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Sri Lanka: adapting to new challenges

26-11-2010 Interview

A year and a half after the conflict in Sri Lanka ended, the ICRC has been scaling down its activities in the country. Yves Giovannoni, the new head of ICRC delegation, explains which activities will be phased out and which are likely to endure.

Yves Giovannoni

Yves Giovannoni took up his duties as the new head of the ICRC delegation in Sri Lanka on 15 November. He has worked for the ICRC for nearly 25 years in various African, Middle Eastern, Latin American and Asian countries. He has also served as the ICRC's head of operations for Latin America and the Caribbean.

The ICRC is known for its work in conflict situations. Since the conflict in Sri Lanka ended in May 2009, what role does the ICRC play in that country now?

The ICRC continues to address needs of a humanitarian nature resulting from the conflict, just as it has done in many other countries after an armed conflict has ended. In Sri Lanka, some physically disabled people will require artificial limbs for as long as they live. People who were displaced during the final stages of the conflict and are now gradually returning to their homes need help rebuilding their lives. Although the most urgent needs may subside in the few years following the conflict, meeting other needs requires a continuous effort. There are, for example, the needs of people arrested during the conflict and who remain in custody, whom the ICRC visits and will continue to visit regularly.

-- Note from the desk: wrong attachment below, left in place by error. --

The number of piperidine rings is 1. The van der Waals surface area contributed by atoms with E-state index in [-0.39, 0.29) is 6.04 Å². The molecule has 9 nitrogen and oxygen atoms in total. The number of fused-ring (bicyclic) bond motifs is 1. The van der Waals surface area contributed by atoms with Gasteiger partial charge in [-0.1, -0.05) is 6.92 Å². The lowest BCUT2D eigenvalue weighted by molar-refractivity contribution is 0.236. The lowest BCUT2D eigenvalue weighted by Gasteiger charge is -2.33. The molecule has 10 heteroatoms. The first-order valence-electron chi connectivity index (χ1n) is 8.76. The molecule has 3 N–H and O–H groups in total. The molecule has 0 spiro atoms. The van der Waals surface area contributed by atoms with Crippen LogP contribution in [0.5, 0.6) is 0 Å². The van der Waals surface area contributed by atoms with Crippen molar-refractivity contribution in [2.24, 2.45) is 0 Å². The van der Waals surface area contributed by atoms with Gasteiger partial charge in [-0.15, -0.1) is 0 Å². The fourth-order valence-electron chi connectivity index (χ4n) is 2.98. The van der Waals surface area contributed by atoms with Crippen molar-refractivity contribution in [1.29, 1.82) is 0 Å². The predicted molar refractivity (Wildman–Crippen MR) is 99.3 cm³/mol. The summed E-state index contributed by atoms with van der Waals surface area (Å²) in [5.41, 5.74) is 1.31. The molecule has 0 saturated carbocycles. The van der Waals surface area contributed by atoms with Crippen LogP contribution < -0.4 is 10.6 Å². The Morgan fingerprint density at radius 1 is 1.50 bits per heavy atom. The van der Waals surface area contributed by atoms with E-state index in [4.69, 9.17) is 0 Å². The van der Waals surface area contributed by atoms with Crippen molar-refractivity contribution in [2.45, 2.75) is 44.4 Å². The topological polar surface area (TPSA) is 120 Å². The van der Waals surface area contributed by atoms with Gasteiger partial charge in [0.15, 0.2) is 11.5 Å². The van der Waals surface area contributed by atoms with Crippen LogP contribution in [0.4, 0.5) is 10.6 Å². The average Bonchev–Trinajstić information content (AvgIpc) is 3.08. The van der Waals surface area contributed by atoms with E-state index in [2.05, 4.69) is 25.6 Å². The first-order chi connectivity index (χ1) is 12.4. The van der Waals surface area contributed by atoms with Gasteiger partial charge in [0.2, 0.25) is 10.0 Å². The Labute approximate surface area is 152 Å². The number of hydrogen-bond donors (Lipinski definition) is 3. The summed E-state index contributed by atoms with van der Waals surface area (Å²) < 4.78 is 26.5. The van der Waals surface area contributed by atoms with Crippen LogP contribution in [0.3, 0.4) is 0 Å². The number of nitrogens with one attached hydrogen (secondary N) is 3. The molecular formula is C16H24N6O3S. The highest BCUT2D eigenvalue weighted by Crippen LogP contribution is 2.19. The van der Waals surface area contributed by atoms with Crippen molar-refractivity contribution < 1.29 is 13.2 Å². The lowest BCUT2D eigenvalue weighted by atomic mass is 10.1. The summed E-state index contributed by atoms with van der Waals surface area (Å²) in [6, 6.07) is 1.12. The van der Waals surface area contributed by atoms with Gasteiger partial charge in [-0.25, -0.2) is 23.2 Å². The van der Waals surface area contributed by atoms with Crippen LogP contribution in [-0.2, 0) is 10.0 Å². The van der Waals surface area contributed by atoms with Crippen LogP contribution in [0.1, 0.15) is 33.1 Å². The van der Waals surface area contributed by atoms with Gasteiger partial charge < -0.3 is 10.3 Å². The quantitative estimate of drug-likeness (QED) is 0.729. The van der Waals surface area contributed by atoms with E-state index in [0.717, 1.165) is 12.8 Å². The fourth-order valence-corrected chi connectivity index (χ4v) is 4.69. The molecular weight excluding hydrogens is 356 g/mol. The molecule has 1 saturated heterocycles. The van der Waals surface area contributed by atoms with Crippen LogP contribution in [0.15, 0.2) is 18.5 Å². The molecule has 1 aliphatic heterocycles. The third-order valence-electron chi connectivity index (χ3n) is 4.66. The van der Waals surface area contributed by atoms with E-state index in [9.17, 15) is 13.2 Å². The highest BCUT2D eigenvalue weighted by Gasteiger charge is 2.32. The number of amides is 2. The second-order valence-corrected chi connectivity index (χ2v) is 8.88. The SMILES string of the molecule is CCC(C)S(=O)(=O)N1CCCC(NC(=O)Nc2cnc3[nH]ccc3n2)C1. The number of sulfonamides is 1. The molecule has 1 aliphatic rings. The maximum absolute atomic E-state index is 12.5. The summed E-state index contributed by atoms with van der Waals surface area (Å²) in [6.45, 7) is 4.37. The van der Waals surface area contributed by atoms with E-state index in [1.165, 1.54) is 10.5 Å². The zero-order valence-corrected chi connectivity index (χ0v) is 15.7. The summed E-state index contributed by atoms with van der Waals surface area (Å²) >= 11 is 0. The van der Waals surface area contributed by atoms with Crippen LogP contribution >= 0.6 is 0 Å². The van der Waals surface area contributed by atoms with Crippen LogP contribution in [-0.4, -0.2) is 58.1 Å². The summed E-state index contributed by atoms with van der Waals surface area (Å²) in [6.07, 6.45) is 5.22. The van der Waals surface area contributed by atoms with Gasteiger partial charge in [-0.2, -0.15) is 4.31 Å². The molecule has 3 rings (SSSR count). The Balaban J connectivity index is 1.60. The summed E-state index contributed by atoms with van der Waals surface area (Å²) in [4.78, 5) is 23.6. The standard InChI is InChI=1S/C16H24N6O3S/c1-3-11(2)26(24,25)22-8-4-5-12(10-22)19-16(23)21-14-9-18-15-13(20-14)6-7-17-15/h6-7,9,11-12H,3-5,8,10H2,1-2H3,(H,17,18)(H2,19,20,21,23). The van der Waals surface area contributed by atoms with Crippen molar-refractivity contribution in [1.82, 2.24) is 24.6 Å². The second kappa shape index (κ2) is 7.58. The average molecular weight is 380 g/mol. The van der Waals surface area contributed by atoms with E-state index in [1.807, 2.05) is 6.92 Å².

At all times, including a transition phase such as this one, the ICRC carries out its work in full transparency with the authorities. It brings aid directly to those who need it, then endeavours to assess whether the aid was appropriate and whether gaps remain to be filled. The confidential dialogue it maintains with the authorities is standard procedure for the ICRC, and enables it to reach out and maintain access to people affected by insecurity, violence and armed conflict.